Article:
The commerce and industry ministry has identified the top user ministries that deal with most imported products. These are the telecom, chemicals, industry and heavy industry departments and the ministries of steel, and electronics and information technology (IT). Quality control orders and technical regulations are being deliberated for these sectors.
Exercise to be Expedited
The move has gained momentum as the government is of the view that only stringent standards will be effective in containing cheaper imports, particularly from China, instead of just higher tariffs, a move that has gained importance following border tensions.
“There are certain sectors where imports are large and unnecessary as the country has capacity,” the official said. “Quality control standards will ensure cheaper, low-quality products do not enter the country.”
Another official said the exercise already underway will now be speeded up.
Toys, furniture, sports goods and glass items are some of the products in a list of about 370 for which technical standards have been in the works since late last year.
India’s FY20 imports amounted to $467.19 billion and its trade deficit was $152.88 billion.
The Department for Promotion of Industry and Internal Trade (DPIIT) has drawn up quality control orders for about 20 products and will cover more items in the next few months.
Listing More Products
“As per the scheme, every ministry has to come out with the products on which quality checks are required. We will bring out orders for 40-50 more products this year,” said an official.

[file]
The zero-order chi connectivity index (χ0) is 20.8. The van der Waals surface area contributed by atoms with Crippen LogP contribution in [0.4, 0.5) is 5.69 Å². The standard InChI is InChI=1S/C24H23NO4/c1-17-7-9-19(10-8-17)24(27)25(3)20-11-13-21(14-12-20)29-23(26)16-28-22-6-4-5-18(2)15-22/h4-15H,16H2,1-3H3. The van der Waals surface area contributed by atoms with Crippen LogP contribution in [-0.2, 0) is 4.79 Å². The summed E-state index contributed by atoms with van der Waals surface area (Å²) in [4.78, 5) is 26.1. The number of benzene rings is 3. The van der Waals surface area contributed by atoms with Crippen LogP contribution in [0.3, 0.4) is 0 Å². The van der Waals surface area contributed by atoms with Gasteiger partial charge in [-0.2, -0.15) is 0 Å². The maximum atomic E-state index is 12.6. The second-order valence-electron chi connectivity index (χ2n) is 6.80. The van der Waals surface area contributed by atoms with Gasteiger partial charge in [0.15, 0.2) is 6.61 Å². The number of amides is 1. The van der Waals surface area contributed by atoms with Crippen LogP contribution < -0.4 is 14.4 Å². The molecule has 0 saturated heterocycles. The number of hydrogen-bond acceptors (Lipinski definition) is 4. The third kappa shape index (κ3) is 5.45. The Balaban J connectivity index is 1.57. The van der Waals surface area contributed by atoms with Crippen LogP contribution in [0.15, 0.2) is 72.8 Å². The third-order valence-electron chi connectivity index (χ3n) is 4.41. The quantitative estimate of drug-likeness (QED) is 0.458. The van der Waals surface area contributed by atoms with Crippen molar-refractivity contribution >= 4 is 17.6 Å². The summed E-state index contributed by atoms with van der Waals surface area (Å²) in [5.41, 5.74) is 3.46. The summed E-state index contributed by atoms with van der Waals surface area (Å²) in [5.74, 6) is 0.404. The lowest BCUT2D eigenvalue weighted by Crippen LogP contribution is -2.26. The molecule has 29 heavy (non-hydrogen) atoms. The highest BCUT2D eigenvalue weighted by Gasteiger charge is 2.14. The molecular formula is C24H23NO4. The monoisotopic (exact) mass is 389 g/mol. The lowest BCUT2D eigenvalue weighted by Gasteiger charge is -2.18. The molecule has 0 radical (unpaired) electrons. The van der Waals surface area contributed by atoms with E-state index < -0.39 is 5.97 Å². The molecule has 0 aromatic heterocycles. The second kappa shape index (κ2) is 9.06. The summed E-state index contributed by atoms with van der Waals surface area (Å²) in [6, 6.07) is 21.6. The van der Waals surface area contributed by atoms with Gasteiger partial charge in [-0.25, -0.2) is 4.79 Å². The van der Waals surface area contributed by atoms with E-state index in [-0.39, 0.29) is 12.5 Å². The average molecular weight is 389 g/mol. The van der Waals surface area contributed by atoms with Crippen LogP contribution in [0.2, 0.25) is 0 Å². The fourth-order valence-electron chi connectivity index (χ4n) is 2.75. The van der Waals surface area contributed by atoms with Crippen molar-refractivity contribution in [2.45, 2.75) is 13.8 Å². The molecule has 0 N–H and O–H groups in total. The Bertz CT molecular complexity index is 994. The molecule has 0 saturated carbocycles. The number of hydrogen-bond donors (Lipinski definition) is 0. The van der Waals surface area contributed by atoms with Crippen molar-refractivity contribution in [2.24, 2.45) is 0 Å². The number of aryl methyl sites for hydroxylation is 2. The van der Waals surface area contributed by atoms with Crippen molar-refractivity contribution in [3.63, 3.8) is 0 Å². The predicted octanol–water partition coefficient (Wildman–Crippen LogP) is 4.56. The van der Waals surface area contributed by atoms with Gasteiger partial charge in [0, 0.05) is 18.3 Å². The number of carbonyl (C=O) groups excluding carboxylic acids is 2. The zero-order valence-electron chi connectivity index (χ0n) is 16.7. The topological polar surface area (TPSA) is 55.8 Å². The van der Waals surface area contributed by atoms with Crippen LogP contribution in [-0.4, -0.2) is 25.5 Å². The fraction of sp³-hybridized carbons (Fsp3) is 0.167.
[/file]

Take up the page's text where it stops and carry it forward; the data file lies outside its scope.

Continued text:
The scheme is part of the ongoing programme of the commerce and industry ministry and the Bureau of Indian Standards (BIS) to stem substandard imports, most of which come from China.
The steel ministry last month issued quality control orders for more than 100 items, including galvanised steel sheets, carbon steel cast billet ingots, cold rolled non-oriented electrical steel sheet and strip, fire resistant steel and stainless steel wires.
DPIIT recently issued quality control norms for butterfly valves in a move to contain imports and end the production of poor-quality products in the country. China is the largest exporter of various kinds of valves to India. In the April-February period of FY20, India imported valves worth $187.92 million from that country.
Valves will have to “conform to the corresponding Indian standard… and bear the standard mark under a licence from the Bureau of Indian Standards,” DPIIT said in the order, which will be effective January 1, 2021.
The department had in January issued quality norms to control imports of steel tubes, tubulars and other wrought steel fittings, steel tubes for structural purposes and water wells, along with heavy duty electric cables, aerial bunched cables, elastomer insulated cables, welding cables, shot firing cables and halogen-free, flame retardant cables. The order will come into force on August 1.